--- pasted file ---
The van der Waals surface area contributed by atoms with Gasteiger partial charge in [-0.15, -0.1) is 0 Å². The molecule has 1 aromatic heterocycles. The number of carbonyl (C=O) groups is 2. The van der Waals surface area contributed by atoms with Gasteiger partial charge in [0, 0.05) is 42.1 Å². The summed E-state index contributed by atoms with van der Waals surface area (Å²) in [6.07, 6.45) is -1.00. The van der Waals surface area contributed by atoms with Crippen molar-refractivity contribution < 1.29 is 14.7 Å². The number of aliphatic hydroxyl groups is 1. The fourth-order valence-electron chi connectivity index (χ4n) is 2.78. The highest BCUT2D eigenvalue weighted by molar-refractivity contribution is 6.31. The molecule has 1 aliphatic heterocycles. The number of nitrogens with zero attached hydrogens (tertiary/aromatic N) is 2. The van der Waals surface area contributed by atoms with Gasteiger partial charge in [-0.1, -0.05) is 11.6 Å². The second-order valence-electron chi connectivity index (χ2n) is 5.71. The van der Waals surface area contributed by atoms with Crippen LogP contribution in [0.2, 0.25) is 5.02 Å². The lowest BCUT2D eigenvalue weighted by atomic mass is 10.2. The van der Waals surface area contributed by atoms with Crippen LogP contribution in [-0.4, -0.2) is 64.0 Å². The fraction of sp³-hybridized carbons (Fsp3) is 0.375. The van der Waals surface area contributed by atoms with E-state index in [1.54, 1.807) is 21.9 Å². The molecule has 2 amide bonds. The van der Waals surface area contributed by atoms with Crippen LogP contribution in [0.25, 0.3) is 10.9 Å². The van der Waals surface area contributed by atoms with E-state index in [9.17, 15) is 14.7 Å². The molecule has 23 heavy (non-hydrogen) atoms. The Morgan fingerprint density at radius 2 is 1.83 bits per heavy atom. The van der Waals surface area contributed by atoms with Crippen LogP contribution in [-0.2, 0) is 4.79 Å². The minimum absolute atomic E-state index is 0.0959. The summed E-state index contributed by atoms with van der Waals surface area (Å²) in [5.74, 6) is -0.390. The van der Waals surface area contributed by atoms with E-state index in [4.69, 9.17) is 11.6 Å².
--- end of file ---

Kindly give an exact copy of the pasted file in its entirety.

The van der Waals surface area contributed by atoms with Gasteiger partial charge in [-0.15, -0.1) is 0 Å². The molecule has 1 aromatic heterocycles. The number of carbonyl (C=O) groups is 2. The van der Waals surface area contributed by atoms with Gasteiger partial charge in [0, 0.05) is 42.1 Å². The summed E-state index contributed by atoms with van der Waals surface area (Å²) in [6.07, 6.45) is -1.00. The van der Waals surface area contributed by atoms with Crippen molar-refractivity contribution < 1.29 is 14.7 Å². The number of aliphatic hydroxyl groups is 1. The fourth-order valence-electron chi connectivity index (χ4n) is 2.78. The highest BCUT2D eigenvalue weighted by molar-refractivity contribution is 6.31. The molecule has 1 aliphatic heterocycles. The number of nitrogens with zero attached hydrogens (tertiary/aromatic N) is 2. The van der Waals surface area contributed by atoms with Gasteiger partial charge in [-0.1, -0.05) is 11.6 Å². The second-order valence-electron chi connectivity index (χ2n) is 5.71. The van der Waals surface area contributed by atoms with Crippen LogP contribution in [0.2, 0.25) is 5.02 Å². The lowest BCUT2D eigenvalue weighted by atomic mass is 10.2. The van der Waals surface area contributed by atoms with Crippen LogP contribution in [-0.4, -0.2) is 64.0 Å². The fraction of sp³-hybridized carbons (Fsp3) is 0.375. The van der Waals surface area contributed by atoms with E-state index in [1.54, 1.807) is 21.9 Å². The molecule has 2 amide bonds. The van der Waals surface area contributed by atoms with Crippen LogP contribution in [0.25, 0.3) is 10.9 Å². The van der Waals surface area contributed by atoms with E-state index in [9.17, 15) is 14.7 Å². The molecule has 23 heavy (non-hydrogen) atoms. The Morgan fingerprint density at radius 2 is 1.83 bits per heavy atom. The van der Waals surface area contributed by atoms with Crippen LogP contribution in [-0.2, 0) is 4.79 Å². The minimum absolute atomic E-state index is 0.0959. The summed E-state index contributed by atoms with van der Waals surface area (Å²) in [5.74, 6) is -0.390. The van der Waals surface area contributed by atoms with E-state index in [4.69, 9.17) is 11.6 Å².